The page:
Grains and oilseeds futures were lower.
- Chicago wheat May contract down US9.5¢/bu to 512.75¢;
- Kansas wheat May contract down 9.25c to 435.5¢;
- Minneapolis wheat May contract down 6.75¢ to 512¢;
- MATIF wheat May contract down €0.75/t to €177.25/t;
- Corn May contract down 3¢/bu to 374.5¢;
- Soybeans May contract down 3¢/bu to 873.25¢;
- Winnipeg canola May contract down C$0.80/t to $460.10/t;
- MATIF rapeseed May contract down €2.25/t to €367.75/t;
- Brent crude May contract down US$1.43 per barrel to $35.79
- Dow Jones index down 1465 points to 23553;
- AUD weaker at $0.6490;
- CAD weaker at $1.378;
- EUR weaker at $1.125.
It’s been a while since we heard the phrase “dead cat bounce” thrown around, but that’s what the market indicated yesterday’s action was. The DOW was back down 1465 points by close (up slightly from mid-session lows) and crude is off almost a buck fifty to $33 WTI/$35.8 Brent. Wheat hit the chopping block with Chicago leading the way down 9.5¢ to 512 3/4¢, KC -9 1/4¢ to 435.5¢, Minny -6 3/4¢ to 512¢, and Matif -0.75€ to 177.25€ on the earlier close. Row crops were both off three cents to 374.5¢ / 873.25¢ and canola dropped $0.8 on Winnipeg to $460.1 (Matif -2.25€ to 367.75€). The AUD’s holding slightly under 65¢ (64.9 currently), the CAD $1.378, and the EUR $1.125.
Stimulus measures are still in the talking but there’s been some acceptance that fiscal measures may take longer to be decided upon. The Bank of England made an “emergency” cut overnight. Coronavirus impacts continue to expand globally and the WHO finally decided we’re in a “pandemic.” Not that the designation means particularly much to the markets, or to any responses to the virus. Uncertainty, instability, and pessimism remain the rule for markets right now until they see some more concrete evidence that the problems are past and global economies will return to growth.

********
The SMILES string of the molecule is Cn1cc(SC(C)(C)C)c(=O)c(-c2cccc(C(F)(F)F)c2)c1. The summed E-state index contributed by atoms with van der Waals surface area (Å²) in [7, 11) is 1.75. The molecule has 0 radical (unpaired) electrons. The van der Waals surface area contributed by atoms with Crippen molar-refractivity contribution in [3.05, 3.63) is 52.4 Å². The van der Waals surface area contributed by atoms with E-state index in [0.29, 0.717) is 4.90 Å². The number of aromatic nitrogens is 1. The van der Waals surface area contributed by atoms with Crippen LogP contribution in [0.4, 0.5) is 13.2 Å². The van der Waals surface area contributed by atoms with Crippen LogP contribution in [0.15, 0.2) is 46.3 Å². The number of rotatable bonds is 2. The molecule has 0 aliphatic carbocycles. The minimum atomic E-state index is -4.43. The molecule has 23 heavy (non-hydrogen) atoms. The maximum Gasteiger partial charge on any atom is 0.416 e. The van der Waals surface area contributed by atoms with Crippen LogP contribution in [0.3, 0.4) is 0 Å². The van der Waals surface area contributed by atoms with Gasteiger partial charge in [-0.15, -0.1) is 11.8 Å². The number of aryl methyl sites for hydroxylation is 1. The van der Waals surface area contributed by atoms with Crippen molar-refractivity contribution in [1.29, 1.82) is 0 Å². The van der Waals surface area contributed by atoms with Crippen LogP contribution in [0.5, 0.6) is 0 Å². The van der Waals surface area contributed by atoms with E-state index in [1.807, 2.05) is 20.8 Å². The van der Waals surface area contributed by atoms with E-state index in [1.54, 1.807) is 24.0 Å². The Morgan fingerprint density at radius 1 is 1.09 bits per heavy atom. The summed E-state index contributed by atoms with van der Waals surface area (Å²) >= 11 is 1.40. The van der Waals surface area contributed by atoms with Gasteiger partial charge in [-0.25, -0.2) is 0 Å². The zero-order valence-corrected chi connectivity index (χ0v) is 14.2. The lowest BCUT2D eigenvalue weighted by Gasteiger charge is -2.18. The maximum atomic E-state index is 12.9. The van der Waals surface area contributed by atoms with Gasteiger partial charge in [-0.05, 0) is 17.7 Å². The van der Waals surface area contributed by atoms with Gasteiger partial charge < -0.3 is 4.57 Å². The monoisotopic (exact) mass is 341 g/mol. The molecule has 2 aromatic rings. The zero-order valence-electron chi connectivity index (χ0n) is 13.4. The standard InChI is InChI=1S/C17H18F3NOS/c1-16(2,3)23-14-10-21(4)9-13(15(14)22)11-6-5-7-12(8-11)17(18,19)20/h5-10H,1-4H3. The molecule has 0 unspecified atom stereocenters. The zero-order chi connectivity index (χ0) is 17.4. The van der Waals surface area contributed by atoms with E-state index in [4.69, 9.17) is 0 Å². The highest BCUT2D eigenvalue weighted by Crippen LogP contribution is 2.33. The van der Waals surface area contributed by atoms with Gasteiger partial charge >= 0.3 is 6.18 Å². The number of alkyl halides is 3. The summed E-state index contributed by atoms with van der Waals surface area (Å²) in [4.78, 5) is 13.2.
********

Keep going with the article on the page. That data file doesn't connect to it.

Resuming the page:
Fundamental ag news has been quiet. There was a spatter of grain tenders but no word yet on Algerian results which will be the most interesting to wheat markets.
There’s a little bit of rain trickling into the maps for southern Russia into next week, but wheat areas there remain drier and warmer than normal. Local concerns about the crop remain relatively limited though, and more new season exports continue to be offered.
We’ve also got some drier conditions on the weather maps for France and Central Europe, tempering some of the concerns over excessive moisture.
Another three boats of bean export sales flashed in the US, one for new crop, which has triggered some speculation about Chinese demand. There’s talk that logistical delays in Brazil, which still has significant volumes of cheap beans available, are forcing short covering from the US by Chinese crushers.
Aussie markets are abuzz about the rapid buying action to start the week in barley – taking out quite a few offers and bidding basically across the country. Is it Chinese demand stepping back in? Given the size of the action and absence of likely alternative destinations that’s the story that’s gaining the most traction. Aussie barley comes nowhere close to pricing SAGO at these levels versus new crop Black Sea barley.
New crop wheat was up a dollar or so yesterday, but remains relatively quiet. Rain maps remain great for WA this weekend, but drier for a spell across the east coast.